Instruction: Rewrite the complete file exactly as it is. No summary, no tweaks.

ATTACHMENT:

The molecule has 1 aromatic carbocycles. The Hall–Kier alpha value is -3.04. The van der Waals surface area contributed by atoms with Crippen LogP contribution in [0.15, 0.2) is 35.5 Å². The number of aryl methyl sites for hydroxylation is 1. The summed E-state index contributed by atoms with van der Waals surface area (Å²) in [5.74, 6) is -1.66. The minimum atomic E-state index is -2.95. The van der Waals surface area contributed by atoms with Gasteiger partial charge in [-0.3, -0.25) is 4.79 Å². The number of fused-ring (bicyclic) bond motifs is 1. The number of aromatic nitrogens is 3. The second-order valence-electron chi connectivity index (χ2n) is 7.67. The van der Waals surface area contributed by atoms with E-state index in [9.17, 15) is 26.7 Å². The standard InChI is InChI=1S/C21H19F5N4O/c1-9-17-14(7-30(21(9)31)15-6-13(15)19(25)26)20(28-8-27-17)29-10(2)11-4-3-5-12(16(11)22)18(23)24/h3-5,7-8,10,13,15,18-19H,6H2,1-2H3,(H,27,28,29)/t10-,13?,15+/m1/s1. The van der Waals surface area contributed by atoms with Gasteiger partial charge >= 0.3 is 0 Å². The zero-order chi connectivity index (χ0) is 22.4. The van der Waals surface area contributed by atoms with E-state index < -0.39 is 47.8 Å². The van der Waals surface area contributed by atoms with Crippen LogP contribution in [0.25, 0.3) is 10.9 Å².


The molecule has 1 aromatic carbocycles. The Hall–Kier alpha value is -3.04. The van der Waals surface area contributed by atoms with Crippen LogP contribution in [0.15, 0.2) is 35.5 Å². The number of aryl methyl sites for hydroxylation is 1. The summed E-state index contributed by atoms with van der Waals surface area (Å²) in [5.74, 6) is -1.66. The minimum atomic E-state index is -2.95. The van der Waals surface area contributed by atoms with Gasteiger partial charge in [-0.3, -0.25) is 4.79 Å². The number of fused-ring (bicyclic) bond motifs is 1. The number of aromatic nitrogens is 3. The second-order valence-electron chi connectivity index (χ2n) is 7.67. The van der Waals surface area contributed by atoms with E-state index in [9.17, 15) is 26.7 Å². The standard InChI is InChI=1S/C21H19F5N4O/c1-9-17-14(7-30(21(9)31)15-6-13(15)19(25)26)20(28-8-27-17)29-10(2)11-4-3-5-12(16(11)22)18(23)24/h3-5,7-8,10,13,15,18-19H,6H2,1-2H3,(H,27,28,29)/t10-,13?,15+/m1/s1. The van der Waals surface area contributed by atoms with Gasteiger partial charge >= 0.3 is 0 Å². The zero-order chi connectivity index (χ0) is 22.4. The van der Waals surface area contributed by atoms with E-state index < -0.39 is 47.8 Å². The van der Waals surface area contributed by atoms with Crippen LogP contribution in [0.25, 0.3) is 10.9 Å².